2. Even the best need to be resilient and take the long view. Jeffrey Deaver gave a great talk at Killer Nashville in which the word “escape” figured large. Stories struggling to escape the imagination. Writers struggling to escape the ordinary. Or in Deaver’s case, he wrote to escape being a nerd. Deaver read us entries from journals in which he recorded his epic fails on the way to publishing success. From no one showing up for book signings to technical glitches that destroyed pages, he showed that no author is immune. His bottom line? Be resilient in the face of disasters and persistent when it comes to writing what you love.

3. The divide between traditional publishing and independent publishing was the ghost at the banquet. For many attendees, traditional publishing still represents “validation.” The opportunity to sit down with an agent was the main reason they were there. Yet all four of the agents on the dedicated panel agreed that it takes 3-5 years for an author to get signed and published. The tortoise-like speed of that route would seem to be a serious handicap on the road to a big backlist. See 1, above.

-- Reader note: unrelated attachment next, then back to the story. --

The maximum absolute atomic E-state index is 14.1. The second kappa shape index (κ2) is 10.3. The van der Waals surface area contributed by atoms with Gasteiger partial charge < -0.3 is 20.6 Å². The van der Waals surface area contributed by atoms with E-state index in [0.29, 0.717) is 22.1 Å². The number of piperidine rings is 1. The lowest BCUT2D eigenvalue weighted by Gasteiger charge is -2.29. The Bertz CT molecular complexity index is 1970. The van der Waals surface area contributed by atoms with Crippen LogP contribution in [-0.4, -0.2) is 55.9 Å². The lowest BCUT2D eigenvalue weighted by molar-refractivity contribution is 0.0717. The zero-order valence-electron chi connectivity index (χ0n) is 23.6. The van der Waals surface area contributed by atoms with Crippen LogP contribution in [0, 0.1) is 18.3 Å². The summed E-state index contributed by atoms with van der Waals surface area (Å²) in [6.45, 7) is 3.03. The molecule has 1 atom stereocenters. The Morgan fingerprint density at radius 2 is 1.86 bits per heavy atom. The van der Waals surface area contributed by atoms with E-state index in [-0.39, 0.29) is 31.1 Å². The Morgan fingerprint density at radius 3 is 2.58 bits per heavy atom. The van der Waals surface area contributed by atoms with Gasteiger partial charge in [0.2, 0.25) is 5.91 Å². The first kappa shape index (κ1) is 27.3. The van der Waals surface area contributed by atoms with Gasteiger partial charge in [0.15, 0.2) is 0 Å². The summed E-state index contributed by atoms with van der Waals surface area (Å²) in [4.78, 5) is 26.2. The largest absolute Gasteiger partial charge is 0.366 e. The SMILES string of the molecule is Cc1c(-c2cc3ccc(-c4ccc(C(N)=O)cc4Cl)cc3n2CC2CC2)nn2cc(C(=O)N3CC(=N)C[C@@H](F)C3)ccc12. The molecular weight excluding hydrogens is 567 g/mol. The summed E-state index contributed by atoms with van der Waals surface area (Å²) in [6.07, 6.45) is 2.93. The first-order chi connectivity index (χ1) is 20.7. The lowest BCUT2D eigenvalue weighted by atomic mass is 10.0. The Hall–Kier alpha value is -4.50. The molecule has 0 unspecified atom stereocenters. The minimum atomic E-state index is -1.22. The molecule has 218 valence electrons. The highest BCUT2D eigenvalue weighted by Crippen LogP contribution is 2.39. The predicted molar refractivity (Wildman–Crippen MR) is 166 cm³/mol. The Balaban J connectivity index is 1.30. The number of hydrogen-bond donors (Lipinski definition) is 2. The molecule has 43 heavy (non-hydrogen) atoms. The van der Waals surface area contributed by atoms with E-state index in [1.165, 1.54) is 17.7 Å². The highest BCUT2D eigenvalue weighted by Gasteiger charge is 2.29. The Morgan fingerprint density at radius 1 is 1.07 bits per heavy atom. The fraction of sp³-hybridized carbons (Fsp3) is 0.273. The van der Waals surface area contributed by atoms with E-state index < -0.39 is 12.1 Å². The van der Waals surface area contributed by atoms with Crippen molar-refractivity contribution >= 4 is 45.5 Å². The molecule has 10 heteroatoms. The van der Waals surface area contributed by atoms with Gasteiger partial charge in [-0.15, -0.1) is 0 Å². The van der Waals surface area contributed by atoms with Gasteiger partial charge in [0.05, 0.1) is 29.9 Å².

4. Every traditionally published author has a loss-of-control horror story. Publishers putting the wrong title on a printed book. Publishing contracts that buy book rights for the life of the author plus 70 years. Publishers that pay 6% royalty. Publishers running a marketing campaign that targets the wrong audience. Publishers closing down their mystery imprint in the middle of a contracted-for series, leaving the author unable to publish elsewhere. And so on.

5. Discoverability is the golden ticket. Best selling indie author Christopher Greyson spends $100k annually on Amazon advertising. J.A. Konrath has written dozens of short stories to build discoverabiity in addition to his horror thrillers and the Jack Daniels series. Ironically, when legendary mystery editor and publisher Otto Penzler was asked how to get included in one of his popular anthologies, he answered, “Get famous.”